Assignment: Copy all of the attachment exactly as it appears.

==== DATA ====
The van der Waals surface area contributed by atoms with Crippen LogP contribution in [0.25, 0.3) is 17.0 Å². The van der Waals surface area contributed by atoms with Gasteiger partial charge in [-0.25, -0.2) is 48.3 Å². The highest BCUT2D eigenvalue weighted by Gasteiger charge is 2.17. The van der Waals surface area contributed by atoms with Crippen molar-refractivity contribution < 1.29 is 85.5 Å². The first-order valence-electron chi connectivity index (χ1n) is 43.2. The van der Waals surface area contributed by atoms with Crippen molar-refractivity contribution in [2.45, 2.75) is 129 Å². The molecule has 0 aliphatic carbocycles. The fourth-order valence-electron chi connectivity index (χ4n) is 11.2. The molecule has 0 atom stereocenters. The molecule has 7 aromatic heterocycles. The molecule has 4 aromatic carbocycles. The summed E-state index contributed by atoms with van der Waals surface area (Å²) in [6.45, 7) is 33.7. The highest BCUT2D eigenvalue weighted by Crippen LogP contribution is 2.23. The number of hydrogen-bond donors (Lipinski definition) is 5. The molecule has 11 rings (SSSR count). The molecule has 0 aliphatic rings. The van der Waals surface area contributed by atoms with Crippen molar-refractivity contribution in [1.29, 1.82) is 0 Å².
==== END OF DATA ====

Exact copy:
The van der Waals surface area contributed by atoms with Crippen LogP contribution in [0.25, 0.3) is 17.0 Å². The van der Waals surface area contributed by atoms with Gasteiger partial charge in [-0.25, -0.2) is 48.3 Å². The highest BCUT2D eigenvalue weighted by Gasteiger charge is 2.17. The van der Waals surface area contributed by atoms with Crippen molar-refractivity contribution < 1.29 is 85.5 Å². The first-order valence-electron chi connectivity index (χ1n) is 43.2. The van der Waals surface area contributed by atoms with Crippen molar-refractivity contribution in [2.45, 2.75) is 129 Å². The molecule has 0 aliphatic carbocycles. The fourth-order valence-electron chi connectivity index (χ4n) is 11.2. The molecule has 0 atom stereocenters. The molecule has 7 aromatic heterocycles. The molecule has 4 aromatic carbocycles. The summed E-state index contributed by atoms with van der Waals surface area (Å²) in [6.45, 7) is 33.7. The highest BCUT2D eigenvalue weighted by Crippen LogP contribution is 2.23. The number of hydrogen-bond donors (Lipinski definition) is 5. The molecule has 11 rings (SSSR count). The molecule has 0 aliphatic rings. The van der Waals surface area contributed by atoms with Crippen molar-refractivity contribution in [1.29, 1.82) is 0 Å².